does not serve the national interest," University of Tokyo Professor
Shinichi Kitaoka, who chairs the panel, said in the opening
statement. Later in the day, Prime Minister Yukio Hatoyama told
reporters at the Prime Minister's Official Residence (Kantei), "If
the truth comes to light, there is a possibility that the government
will make a decision that is different from the one in the past."
Hatoyama thus expressed a plan to alter the government's stance that
has consistently denied the existence of secret pacts after the
panel's verification work is over.

The panel plans to analyze the diplomatic documents produced by 1989
when the Cold War ended and interview former senior Foreign Ministry
officials as necessary with an eye to producing by the end of next
January a report on, among other matters, whether or not the secret
agreements exist.

The investigation will cover four points, including: (1) the
introduction of nuclear weapons (under a pact reached) during the
conclusion of the revised Japan-U.S. Security Treaty in 1960, and
(2) Japan's shouldering the cost of returning land to its original
state during the revision of Okinawa in 1972.

18) GOJ to change tack in lawsuit on "secret agreement" on Okinawa's
reversion to Japanese administration

TOKYO 00002723 009 OF 011

TOKYO SHIMBUN (Page 27) (Excerpts)
November 30, 2009

The hearing for the administrative lawsuit concerning the disclosure
of documents relating to the so-called "secret agreement" reached
between the Japanese and U.S. governments in relation to Okinawa's
reversion to Japanese administration will take place at the Tokyo
District Court (presided by Justice Norihiko Sugihara) on Dec. 1.
The government has informed the plaintiffs that it will change its
hitherto position that "there was no secret agreement and no such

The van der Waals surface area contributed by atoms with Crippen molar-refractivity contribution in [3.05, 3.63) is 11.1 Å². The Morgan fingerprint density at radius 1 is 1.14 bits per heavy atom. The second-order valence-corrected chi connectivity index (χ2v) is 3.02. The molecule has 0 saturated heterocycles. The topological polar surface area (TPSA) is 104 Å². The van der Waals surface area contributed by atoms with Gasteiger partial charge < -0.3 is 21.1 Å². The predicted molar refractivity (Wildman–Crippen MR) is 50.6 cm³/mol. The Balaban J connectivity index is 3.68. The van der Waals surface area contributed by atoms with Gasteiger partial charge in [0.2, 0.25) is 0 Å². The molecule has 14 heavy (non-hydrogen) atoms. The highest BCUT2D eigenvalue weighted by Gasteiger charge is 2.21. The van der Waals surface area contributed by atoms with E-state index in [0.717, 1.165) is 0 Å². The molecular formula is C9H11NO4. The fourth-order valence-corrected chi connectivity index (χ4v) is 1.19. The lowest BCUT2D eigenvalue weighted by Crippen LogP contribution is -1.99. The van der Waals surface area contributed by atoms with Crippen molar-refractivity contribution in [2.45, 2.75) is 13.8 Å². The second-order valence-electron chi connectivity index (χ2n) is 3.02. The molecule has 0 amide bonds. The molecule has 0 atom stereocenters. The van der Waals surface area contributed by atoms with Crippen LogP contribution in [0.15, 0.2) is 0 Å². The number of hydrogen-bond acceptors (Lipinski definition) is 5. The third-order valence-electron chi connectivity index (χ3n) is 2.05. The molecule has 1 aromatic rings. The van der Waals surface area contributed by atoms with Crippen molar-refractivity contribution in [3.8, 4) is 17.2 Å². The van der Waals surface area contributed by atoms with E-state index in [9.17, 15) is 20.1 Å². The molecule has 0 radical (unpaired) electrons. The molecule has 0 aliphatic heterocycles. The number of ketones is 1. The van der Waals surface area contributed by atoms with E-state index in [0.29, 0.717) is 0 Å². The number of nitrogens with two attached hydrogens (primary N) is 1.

documents exist" and withhold entering a plea of guilty or not

The government is changing its position on two of the three
documents subject to a request for disclosure. It is believed that
this is in light of Foreign Minister Katsuya Okada's order to the
Ministry of Foreign Affairs (MOFA) to investigate whether the secret
agreement exists. Bunroku Yoshino, 91, former director general of
MOFA's North American Affairs Bureau, is scheduled to take the
witness stand on Dec. 1 and admit the existence of the secret
agreement. The government is likely to be forced to change its
official position of denying the existence of this agreement.

MOFA is currently investigating the following four secret
agreements: agreement on the introduction of nuclear arms during the
revision of the Japan-U.S. security treaty, U.S. Forces Japan
operational plans in a contingency on the Korean peninsula,
agreement reached at the time of Okinawa's reversion on the
re-introduction of nuclear arms in a contingency, and agreement on
Japan's paying for expenses to restore military base land in Okinawa
to its original state.

19) Documents on secret nuclear pact on reintroduction of nuclear
weapons after Okinawa reversion not found through Foreign Ministry's
internal investigation

NIKKEI (Page 2) (Full)
November 28, 2009

It became clear on Nov. 27 that the Foreign Ministry's internal
investigation has failed to discover any documents on a secret
agreement specifying that the United States is allowed to
reintroduce nuclear weapons into Japan in the event of a contingency
in Japan after Okinawa is returned to the country in 1972. At the
same time, the largest group of documents unearthed by the
investigation were related to a secret nuclear pact
designed to exempt from prior consultations U.S. warships carrying
nuclear weapons calling at Japanese ports and passing through
Japan's territorial waters.

The document on the reintroduction of nuclear weapons into Okinawa
was reportedly signed in 1969 by then Prime Minister Eisaku Sato and
U.S. President Richard Nixon in a small room next to the Oval Office
in the White House. Kei Wakaizumi, a former Kyoto Sangyo University